Several Supreme Court justices – most often Clarence Thomas – describe themselves as “originalists”. In an earlier Epoch Times column, I answered the question “What is originalism?” I wrote:
“Although the originalists disagree among themselves on certain details, they share a fundamental conviction: the courts should read the American Constitution in the same way that they read other documents… [understanding] a document the way its creators understood it.
Without the discipline of originalism, judges can, and do, inject their own preferences into the Constitution. In other words, they become unelected legislators.
Sometimes we are not sure of the exact meaning of a constitutional phrase. In such cases, even the original judges must exercise discretion. But this discretionary power is narrower than the free rein assumed by non-originalist judges.
Serve an arbitrary power
James Wilson was one of our main founders. In a lecture at what is now the University of Pennsylvania, he made the following observation:
“Every plausible notion in favor of arbitrary power, appearing in respectable garb, is eagerly received, vigilantly guarded, and solicitously disseminated by arbitrary government.”
The truth of his comment is demonstrated by the plethora of professors who bow to arbitrary and centralized power. Because the Constitution controls and limits power, they often spread nonsense about the Constitution. And sometimes it’s nonsense on stilts.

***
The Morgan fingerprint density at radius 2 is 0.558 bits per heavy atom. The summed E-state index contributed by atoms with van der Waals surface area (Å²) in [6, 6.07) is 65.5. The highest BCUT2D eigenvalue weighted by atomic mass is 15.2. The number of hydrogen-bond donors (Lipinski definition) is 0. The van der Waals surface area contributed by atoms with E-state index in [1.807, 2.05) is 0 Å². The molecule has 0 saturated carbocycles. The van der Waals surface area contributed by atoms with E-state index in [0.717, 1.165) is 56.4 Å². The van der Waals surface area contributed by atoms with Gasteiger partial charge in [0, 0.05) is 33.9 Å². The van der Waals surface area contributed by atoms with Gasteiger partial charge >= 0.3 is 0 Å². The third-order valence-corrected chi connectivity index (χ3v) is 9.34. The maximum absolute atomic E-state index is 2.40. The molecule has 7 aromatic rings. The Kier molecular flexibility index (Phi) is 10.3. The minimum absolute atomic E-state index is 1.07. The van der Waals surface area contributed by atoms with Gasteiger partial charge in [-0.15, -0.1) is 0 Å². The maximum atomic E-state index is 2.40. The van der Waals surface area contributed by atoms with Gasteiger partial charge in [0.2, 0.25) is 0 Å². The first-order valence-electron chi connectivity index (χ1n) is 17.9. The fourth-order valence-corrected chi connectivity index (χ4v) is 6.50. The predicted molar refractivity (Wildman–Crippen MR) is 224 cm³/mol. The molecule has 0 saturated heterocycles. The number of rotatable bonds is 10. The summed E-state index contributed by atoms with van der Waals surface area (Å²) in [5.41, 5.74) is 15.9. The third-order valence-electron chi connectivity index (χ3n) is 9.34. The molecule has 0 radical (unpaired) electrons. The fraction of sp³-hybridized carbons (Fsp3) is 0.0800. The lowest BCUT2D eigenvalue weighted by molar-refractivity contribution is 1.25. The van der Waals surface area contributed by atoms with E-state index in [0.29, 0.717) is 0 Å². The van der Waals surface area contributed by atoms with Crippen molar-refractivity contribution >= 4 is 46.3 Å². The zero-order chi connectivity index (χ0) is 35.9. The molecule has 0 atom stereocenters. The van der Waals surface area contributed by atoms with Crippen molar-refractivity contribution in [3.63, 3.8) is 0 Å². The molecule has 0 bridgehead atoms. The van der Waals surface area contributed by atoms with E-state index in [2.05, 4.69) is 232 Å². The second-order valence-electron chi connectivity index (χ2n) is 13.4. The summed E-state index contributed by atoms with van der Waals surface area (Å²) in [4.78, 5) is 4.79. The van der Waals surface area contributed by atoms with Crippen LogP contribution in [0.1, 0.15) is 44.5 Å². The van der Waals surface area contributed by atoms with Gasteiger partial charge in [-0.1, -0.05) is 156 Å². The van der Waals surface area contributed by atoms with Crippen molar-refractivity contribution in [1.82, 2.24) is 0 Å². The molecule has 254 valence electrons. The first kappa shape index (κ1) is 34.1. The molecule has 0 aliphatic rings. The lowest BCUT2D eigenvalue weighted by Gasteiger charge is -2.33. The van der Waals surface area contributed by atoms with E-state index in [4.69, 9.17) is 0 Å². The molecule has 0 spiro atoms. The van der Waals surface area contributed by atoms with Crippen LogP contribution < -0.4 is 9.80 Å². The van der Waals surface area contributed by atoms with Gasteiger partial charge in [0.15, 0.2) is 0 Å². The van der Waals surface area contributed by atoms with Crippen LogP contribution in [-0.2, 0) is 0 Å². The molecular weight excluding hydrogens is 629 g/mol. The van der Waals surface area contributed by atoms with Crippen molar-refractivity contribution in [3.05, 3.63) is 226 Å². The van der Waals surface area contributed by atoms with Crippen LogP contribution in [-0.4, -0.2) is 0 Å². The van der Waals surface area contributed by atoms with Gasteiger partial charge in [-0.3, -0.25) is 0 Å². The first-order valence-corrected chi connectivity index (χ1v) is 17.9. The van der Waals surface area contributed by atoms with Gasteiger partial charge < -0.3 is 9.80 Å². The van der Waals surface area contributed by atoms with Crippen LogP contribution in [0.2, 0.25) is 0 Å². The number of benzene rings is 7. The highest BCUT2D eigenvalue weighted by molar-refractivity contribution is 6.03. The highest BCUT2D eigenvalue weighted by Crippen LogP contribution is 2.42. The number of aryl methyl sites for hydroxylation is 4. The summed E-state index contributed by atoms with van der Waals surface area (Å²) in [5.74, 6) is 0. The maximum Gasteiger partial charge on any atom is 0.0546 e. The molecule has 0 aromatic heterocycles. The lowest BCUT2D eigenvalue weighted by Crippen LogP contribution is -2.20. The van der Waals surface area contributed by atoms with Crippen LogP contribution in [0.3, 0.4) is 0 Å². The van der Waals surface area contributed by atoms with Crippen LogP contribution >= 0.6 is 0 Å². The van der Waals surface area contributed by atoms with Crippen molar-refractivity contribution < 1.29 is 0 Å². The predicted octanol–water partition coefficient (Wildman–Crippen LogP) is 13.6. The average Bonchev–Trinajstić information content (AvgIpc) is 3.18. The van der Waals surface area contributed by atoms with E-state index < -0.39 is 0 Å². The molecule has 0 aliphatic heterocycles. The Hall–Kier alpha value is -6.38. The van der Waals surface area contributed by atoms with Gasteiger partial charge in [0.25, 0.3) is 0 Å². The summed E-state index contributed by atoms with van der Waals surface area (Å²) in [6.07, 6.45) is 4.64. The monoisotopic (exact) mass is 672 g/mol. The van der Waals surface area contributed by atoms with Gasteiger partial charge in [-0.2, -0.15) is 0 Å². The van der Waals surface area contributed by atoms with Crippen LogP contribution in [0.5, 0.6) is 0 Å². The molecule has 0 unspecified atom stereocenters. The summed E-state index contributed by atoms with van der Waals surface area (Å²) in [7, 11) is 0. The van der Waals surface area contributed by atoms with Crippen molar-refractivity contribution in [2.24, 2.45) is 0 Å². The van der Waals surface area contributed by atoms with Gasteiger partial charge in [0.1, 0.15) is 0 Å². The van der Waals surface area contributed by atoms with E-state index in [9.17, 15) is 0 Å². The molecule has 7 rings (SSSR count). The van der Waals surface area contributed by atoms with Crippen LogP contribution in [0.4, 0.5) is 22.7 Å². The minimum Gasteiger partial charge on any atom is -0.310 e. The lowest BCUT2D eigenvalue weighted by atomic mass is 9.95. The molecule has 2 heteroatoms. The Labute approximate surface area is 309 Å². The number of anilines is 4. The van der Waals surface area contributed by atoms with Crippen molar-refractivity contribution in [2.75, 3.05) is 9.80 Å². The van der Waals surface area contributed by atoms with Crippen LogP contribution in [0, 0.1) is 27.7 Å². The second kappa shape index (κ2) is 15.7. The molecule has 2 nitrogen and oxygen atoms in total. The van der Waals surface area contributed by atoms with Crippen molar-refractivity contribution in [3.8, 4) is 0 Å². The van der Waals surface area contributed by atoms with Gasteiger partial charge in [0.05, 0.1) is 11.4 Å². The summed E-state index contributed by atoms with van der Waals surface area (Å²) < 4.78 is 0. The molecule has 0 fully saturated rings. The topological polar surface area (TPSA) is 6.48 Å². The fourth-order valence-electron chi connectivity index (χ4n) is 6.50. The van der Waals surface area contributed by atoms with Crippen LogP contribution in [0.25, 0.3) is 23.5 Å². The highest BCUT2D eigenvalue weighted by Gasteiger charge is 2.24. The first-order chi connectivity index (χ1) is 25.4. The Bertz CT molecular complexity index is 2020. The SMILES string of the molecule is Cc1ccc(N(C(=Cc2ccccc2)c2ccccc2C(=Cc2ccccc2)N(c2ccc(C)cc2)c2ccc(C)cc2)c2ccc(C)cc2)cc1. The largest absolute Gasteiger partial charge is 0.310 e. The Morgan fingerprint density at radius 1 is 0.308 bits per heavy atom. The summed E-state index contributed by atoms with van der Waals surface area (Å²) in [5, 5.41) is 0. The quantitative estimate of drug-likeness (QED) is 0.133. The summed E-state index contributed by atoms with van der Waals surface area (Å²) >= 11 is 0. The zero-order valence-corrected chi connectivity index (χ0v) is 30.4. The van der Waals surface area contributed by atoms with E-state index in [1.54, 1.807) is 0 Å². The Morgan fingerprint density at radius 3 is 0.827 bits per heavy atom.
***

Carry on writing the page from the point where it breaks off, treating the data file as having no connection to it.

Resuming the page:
An illustration of nonsense on stilts is the claim that originalism was a partisan political idea concocted by conservatives during the Reagan administration. The truth is that although the label “originalism” is new, the idea it represents is very old.
Originalism has been the standard way of interpreting most documents for centuries.
The historian of ancient Greece Polybius (c. 200-118 BC) described a legal dispute where a key issue was the meaning of the word “abduction” in a particular law. When a party to the trial argued that a suggested interpretation “was not the intention of the legislator”, the magistrate allowed the party to explain why. Although the magistrate ultimately ruled the other way, the conclusion of the case is that the magistrate recognized the controlling force of “legislative intent”. (Polybius, “Histories” 12.16.9).
Another example: the Byzantine-Roman Emperor Justinian (527-565) ordered that Roman law be codified, that is, organized into a more usable form. The result, the Body Juris Civilis, is the foundation of modern European and Latin American law. The Corpus Juris has also influenced our Anglo-American common law in many ways.
A passage from the Corpus Juris, based on the comments of a prominent third-century commentator, explains how to interpret certain contracts: The reader should consider both the words of the contract and the “mens commodeium”, i.e. party intent or understanding. (Justinian’s Digest, 126.96.36.199.) The passage gives an example that shows how intentional testimony can alter the apparent meaning of words.
Unlike the Greek and Roman legal systems, the English legal system was the direct ancestor of ours. For English lawyers and judges, the guide to interpreting legal documents was “the intention of the makers”, that is, the understanding of the parties.
If an English judge had to determine the meaning of a sentence in a contract, he would ask: “How did the parties to this contract understand this sentence?” And if the evidence is unclear on this point, what was their most likely understanding? »
Similarly, if the disputed language appeared in a parliamentary law, the judge asked: “How did the parliamentarians who voted for this law understand the sentence? Or, if the evidence is unclear on this point, what was their most likely understanding? »